“It is still too soon to see the effect of the rain,” the second packer said on Wednesday. “All will depend on how fast these orchards can pick up and process the walnuts that were sunk in the water.” 

Another packer said he believed the impact of the rains was being exaggerated as the areas where rainfall was heaviest represent a small percentage of Chile’s overall crop, adding that “the harvest was advanced when the rain began.”

He said Maule, with 60 mm of rain over the last seven days, is the largest affected region, accounting for 16% of walnut-planted hectares in Chile. Meanwhile, Nuble (105 mm) and Bio Bio (100 mm) combined account for just 6%.

U.S. inshell

Market sources said U.S. current crop Chandler inshell products were fast selling out, with deals reported in the $0.85-$0.92/lb range in the week ending Thursday.

A Turkey-based trader said he secured 10 loads of Chandler JL for May and June shipment at $0.85/lb FAS Oakland on Monday and insisted the quality of the cargo met USDA specifications.

“This was the last cargo in [the seller’s] hands,” the trader said.

Some market participants have speculated that U.S. inshell trades at apparently discounted levels could be due to available stocks largely being limited to material affected by heavy rains in California last October.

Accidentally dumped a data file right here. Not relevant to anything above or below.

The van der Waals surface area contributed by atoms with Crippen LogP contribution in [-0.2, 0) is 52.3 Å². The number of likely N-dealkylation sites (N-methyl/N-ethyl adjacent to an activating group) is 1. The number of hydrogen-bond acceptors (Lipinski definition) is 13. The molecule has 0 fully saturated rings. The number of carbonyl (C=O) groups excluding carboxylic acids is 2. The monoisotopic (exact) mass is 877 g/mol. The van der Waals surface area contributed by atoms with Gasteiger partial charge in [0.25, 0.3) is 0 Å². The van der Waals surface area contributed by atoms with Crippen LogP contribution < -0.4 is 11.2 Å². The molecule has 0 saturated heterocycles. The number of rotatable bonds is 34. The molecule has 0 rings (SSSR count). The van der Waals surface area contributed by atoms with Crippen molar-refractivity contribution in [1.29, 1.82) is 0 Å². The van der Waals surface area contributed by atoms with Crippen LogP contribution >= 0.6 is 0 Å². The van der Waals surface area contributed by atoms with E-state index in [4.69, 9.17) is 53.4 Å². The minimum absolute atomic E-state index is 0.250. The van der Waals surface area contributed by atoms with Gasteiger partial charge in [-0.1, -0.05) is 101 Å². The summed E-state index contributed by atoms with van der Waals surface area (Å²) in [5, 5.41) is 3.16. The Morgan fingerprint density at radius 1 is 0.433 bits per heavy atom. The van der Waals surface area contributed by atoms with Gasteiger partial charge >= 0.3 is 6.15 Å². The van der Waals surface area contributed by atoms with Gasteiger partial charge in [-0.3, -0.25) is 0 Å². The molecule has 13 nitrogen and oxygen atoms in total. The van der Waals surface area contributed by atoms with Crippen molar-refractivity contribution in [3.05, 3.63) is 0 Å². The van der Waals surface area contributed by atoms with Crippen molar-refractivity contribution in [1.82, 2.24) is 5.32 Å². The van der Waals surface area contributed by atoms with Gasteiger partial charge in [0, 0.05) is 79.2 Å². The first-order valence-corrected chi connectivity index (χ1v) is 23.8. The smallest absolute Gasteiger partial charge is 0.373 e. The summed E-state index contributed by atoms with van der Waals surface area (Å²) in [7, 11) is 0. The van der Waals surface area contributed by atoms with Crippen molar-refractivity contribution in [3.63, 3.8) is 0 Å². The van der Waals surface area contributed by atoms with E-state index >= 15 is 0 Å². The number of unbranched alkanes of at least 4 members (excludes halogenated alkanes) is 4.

However, a U.S. packer said he believed the $0.85/lb FAS trade was feasible: “A lot of Californian processors are set up to get those inshell shipments out seasonally and be done early.”

He said that for those U.S. packers not equipped with cold storage facilities, the approaching warmer weather in California was a concern.

“You can’t carry walnuts into warmer summer warehouses, so  I think there are going to be a handful of packers for whom the weather change will trigger a sense of urgency to sell,” the packer said on Wednesday.

Inshell demand

As U.S. current crop inshell availability dries up, traders in the key demand hub of Turkey are increasingly turning their attention to Chilean supply, market participants said.

Counter-seasonal Chilean inshell is regarded as a high-quality product and is typically priced at a premium to U.S. material.

A Turkey-based trader said a large Chilean crop would not push sellers in the country to reduce their offers.

“Chilean opening offers have been firm, and the large crop won’t scare them, so they do not need to reduce the price,” the trader said. “However, they do need to keep it stable.”